In common usage, we use 'hope' in place of 'wish'. But originally, it had a different meaning, that a person had confidence in a future result coming to pass.
It may sound impossible, but we can have hope in the face of the monumental problems facing, not just the United States, but also the entire world. ...
During the 2008 Presidential campaign, Americans have heard a great deal about hope. Yet, "hope" means different things to different people. Mike Ford explains that the political hope held out by politicians does not compare with the hope found in Scriptur. . .
None of us is perfect. We are all, in a sense, broken to some degree, whether from birth or by the constant grind of life. We have little hope of repair. James Beaubelle, however, finds real hope in Scripture, arguing that, if our hope is in our great High. . .
Hope is the ability to expect positive outcomes despite current circumstances. Faith, hope, and love are the three elements of the fuel for our spiritual journey.
In the turbulent and uncertain times ahead, we will need extraordinary fortitude and courage. Trials can improving perseverance or active endurance.
God requires His people to put their faith in action, giving evidence of their hope, demonstrating godly behavior rather than abrasive carnal behavior.
Our hope is based on having a living Savior. At times we are discouraged and overwhelmed, but God has not left us—though unseen, He is in the trials with us.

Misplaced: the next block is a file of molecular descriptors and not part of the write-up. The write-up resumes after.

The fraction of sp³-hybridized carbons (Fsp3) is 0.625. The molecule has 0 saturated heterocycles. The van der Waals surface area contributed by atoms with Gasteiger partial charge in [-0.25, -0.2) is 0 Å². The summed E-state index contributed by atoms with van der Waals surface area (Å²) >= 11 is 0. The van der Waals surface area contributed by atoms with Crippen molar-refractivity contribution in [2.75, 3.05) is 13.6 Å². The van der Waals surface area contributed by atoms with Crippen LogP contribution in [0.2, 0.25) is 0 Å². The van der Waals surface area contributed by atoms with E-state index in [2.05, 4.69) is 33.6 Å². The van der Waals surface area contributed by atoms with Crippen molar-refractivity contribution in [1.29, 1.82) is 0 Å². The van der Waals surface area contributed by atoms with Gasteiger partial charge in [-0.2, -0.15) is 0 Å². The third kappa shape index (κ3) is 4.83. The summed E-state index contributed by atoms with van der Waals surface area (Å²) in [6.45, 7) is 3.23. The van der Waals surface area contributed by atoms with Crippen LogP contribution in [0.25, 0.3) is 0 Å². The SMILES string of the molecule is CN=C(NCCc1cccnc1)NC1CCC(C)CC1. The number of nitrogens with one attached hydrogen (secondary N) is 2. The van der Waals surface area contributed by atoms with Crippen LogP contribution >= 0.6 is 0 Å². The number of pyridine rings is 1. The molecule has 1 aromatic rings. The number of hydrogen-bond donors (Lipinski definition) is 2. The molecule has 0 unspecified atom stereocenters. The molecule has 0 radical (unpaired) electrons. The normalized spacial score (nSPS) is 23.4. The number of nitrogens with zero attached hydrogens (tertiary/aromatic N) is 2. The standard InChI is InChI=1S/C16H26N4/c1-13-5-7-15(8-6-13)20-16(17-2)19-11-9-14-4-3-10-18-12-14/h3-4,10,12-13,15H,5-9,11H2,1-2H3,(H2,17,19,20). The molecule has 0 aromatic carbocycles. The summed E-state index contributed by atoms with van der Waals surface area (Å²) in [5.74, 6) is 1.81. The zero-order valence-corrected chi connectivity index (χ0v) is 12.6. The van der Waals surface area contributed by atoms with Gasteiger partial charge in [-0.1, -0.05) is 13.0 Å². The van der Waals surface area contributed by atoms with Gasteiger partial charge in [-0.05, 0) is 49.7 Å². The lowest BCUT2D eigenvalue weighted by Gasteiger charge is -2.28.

Hope conveys the idea of absolute certainty of future good, and that is exactly what the Bible tells us we have upon our calling and acceptance of God's way. John Ritenbaugh shows that, because the Father and Son are alive and active in their creation, our. . .
The Passover is a beacon of hope in an otherwise hopeless milieu. Jesus provided hope at His last Passover, exuding confidence despite what lay ahead.
John Ritenbaugh, reflecting on the writings of Malachi Martin, suggests that as the Catholic College of Cardinals have a large number of prudent agnostics within their ranks, we also have a great many fence sitters within the church of God, demonstrating a. . .
John Ritenbaugh reiterates the emotional state of the American people, especially those who understand the seriousness of the times, averring his conviction that they will never see good times again, but will fall more and more into a permanent condition o. . .
Richard Ritenbaugh, reflecting on the account of Simeon in Luke 2:25-30, speculates about the specific things Simeon did to sustain his hope. Simeon's life serves as a precursor to that of God's called-out ones, demonstrating the elements necessary to brin. . .
John Ritenbaugh suggests that the people everywhere seem frazzled, distressed, and terrified as a dark, evil, sinister force seems to be engulfing the world. The continued angst from dealing with this continual pathogenic zeitgeist threatens to render all . . .
John Ritenbaugh, reiterating that there is a malaise of hopelessness, anxiety, and dread permeating this nation like never before, systematically explains: (1) how we arrived at this crisis, (2) why God has ordained that we live in these conditions, (3) ho. . .